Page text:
The GCMA is delighted to support This Girl Golfs, a video campaign from Sports Publications (National Club Golfer / Lady Golfer / Golf International) that sets out to change female perception of golf and encourage participation.
We believe that the various elements of the campaign – including several different videos and blogged testimonials on the website – will provide golf club managers with excellent marketing tools to help kickstart initiatives to boost female participation in golf.
Despite there being some great female players on the world stage, such as Charley Hull, Laura Davies, Mel Reid and Paula Creamer, golf is often wrongly perceived as a Man’s game. #ThisGirlGolfs is designed to shift this perception and inspire participation by highlighting women that are already playing the game at all levels. Golf is a game for all. Unlike any other sport, golf’s unique handicap system allows people of different abilities to play and compete together, making it a great game for women and men alike.
The PGA and England Golf are supporting #ThisGirlGolfs as part of their ‘Raising Our Game’ strategy. Committed to increasing the number of people that play golf regularly and reversing the decline of club members, England Golf recognise that Women and Girls are key to this success.
David Joy, CEO of England Golf, commented:
“We are aware, like many other sports, golf faces some issues, there are significant trends in declining participation at all levels that we can’t ignore. With the help of #ThisGirlGolfs campaign, we hope to work together with the golfing community to encourage more women and girls into the sport and enjoy the benefits the game can give.”
Sandy Jones, CEO of The PGA added:
“Golf is actually a very accessible, welcoming and enjoyable environment and we want to get that message across to women who may not have considered golf as an option. This is a great opportunity to both raise the profile of golf, break down myths and misconceptions and to actively encourage women of all ages to see golf as a realistic choice – whether that is for personal, professional, business or social reasons.”
#ThisGirlGolf features a series of different women and girls of all ages and backgrounds showing how they fit golf into their everyday lives and enjoy the game. Including established pro golfers Charley Hull and Henni Zuël, Ellie Lace, 15 year old amateur golfer and BBC Breakfast presenter Naga Munchetty, We see tour professionals traveling to practice sessions on the tube, girls honing their skills at urban driving ranges, a young girl sneaking into her brother’s bedroom to borrow his clubs and a father taking the time to teach his daughter how to play.
Hamish Grey, Chief Executive of the Scottish Golf Union, added:
“We are delighted to be supporting #ThisGirlGolfs which will be a key part of our own Get into Golf campaign to encourage more adult women into the game. It’s a hugely exciting time for women’s golf in Scotland with last week’s Aberdeen Asset Management Scottish Open and the forthcoming Ricoh Women’s British Women attracting some of the biggest names in the game to our shores. We hope these events, coupled with #ThisGirlGolfs will capture the imagination of the wider community and help inspire more women to give golf a go.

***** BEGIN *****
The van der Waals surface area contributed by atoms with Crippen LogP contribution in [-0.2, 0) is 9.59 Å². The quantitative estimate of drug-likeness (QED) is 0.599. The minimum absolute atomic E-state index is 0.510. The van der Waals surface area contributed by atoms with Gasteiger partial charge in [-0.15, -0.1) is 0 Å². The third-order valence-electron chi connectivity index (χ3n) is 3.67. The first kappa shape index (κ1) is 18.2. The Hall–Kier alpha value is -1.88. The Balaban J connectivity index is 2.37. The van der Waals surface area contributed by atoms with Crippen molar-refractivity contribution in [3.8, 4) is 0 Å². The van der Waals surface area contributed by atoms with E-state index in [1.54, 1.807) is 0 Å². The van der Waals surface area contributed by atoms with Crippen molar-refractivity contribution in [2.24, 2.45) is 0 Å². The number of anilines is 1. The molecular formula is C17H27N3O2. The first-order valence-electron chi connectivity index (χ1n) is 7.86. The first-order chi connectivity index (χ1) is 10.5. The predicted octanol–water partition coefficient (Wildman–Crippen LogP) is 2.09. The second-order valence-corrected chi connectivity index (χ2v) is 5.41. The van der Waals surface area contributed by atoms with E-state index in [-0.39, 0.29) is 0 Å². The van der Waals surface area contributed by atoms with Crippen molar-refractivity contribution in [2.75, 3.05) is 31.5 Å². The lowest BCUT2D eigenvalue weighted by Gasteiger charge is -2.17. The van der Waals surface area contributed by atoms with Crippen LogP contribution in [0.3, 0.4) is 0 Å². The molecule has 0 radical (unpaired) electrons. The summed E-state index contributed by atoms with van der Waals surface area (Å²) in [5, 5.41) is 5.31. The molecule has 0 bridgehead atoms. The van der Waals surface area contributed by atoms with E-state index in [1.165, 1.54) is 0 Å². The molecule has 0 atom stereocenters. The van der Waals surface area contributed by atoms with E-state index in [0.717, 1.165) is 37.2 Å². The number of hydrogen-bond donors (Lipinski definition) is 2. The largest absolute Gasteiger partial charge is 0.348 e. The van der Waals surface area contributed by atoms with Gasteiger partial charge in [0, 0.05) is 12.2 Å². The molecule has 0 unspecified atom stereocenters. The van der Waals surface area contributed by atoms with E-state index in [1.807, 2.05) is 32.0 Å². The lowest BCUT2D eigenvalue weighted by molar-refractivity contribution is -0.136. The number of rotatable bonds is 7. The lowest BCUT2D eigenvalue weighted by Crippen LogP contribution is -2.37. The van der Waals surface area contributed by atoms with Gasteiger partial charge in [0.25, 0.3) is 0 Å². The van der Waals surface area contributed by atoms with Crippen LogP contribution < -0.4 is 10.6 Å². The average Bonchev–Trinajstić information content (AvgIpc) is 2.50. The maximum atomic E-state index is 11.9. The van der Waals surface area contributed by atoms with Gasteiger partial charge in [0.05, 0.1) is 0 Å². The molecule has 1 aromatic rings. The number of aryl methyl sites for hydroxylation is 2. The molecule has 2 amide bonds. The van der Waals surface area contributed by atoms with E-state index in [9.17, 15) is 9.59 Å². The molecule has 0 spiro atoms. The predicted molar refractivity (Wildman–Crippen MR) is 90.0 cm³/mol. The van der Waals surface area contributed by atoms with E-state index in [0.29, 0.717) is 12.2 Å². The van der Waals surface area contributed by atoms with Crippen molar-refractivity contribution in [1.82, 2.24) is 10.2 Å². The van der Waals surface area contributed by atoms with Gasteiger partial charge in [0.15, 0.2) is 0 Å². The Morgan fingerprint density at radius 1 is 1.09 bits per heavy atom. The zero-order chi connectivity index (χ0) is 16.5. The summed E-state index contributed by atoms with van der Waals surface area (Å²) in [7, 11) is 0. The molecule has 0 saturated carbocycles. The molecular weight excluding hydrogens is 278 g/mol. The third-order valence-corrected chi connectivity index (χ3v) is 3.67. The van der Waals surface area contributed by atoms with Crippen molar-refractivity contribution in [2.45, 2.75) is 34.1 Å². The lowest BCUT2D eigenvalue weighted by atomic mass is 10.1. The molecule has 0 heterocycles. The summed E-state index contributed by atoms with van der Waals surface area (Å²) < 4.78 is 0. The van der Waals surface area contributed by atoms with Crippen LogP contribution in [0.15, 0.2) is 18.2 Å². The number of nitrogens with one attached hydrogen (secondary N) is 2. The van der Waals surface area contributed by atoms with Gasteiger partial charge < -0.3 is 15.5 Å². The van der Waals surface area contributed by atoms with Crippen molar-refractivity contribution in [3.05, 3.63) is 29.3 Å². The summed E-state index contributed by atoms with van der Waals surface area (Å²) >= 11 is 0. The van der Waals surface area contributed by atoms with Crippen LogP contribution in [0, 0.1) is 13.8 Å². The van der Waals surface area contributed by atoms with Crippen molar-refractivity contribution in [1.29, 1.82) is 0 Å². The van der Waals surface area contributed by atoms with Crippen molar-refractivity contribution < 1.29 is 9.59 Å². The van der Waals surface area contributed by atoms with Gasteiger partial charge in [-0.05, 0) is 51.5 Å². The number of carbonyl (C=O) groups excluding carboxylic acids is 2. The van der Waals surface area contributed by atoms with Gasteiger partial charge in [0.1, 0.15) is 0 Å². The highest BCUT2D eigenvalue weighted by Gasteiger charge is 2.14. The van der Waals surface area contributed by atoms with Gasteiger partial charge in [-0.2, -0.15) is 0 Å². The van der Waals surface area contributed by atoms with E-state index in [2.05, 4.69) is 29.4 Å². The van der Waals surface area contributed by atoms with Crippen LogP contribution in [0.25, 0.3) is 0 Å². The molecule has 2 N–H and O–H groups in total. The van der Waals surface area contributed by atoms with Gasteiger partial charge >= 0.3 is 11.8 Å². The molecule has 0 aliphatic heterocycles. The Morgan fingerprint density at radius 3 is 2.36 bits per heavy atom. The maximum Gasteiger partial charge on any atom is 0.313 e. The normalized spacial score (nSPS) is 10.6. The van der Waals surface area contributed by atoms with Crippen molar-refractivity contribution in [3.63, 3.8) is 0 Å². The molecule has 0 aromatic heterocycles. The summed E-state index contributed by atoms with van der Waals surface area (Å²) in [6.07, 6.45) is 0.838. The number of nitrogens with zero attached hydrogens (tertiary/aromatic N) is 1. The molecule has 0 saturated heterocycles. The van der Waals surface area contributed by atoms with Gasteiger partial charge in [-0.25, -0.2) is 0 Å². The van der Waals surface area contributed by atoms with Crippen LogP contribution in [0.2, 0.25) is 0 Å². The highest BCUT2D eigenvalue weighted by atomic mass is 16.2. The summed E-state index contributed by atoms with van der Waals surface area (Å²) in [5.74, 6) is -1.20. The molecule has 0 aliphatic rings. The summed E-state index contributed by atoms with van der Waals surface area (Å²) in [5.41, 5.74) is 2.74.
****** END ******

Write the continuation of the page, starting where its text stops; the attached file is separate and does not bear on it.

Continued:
Charley Hull, professional golfer, commented:
“I have always had a love of golf, picking up my first club aged two. It’s a fantastic game to play with friends, a great way to relax and get outdoors. It’s been great to be part of #ThisGirlGolfs I hope it will encourage girls to head down to their local driving range or golf club and give it a go.”
Female golf: the current picture in Britain
- In Great Britain, female participation accounts for 12% of total participation (adults who play at least once a year) for the last two years – a decline from 15% in 2011.
- Just over 50% of England’s population is female – only 13% of English golfers are female and 14% are affiliated members of England Golf
- In Germany, 38% of golfers are female; in France 28%; in Sweden 29%
- Since 2004, female membership has fallen by 27% at English golf clubs
- On average, there are 70 women members each club in England
- 640,000 females said they were interested in taking up golf in a 2014 survey (Syngenta – ‘The Opportunity to Grow Golf: Female Participation’)
- 98,000 females are currently members of golf clubs in England
- 88,700 females play golf at least once a week in England; 146,300 play once a month
- The average age of a female golfer playing once a week or more in England is 50
- Females between the age of 16 and 35 account for 25% of female core participation
- The average annual female membership for 2014 was £848 – for a junior girl it was £117
- Over half of men who have sons say that their son(s) play golf; 12% of men who have daughters say that their daughter(s) play
Statistics: Sports Marketing Surveys (SMS), England Golf & Syngenta
Sports Publications publish National Club Golfer, Lady Golfer and Golf International.
By Mike Hyde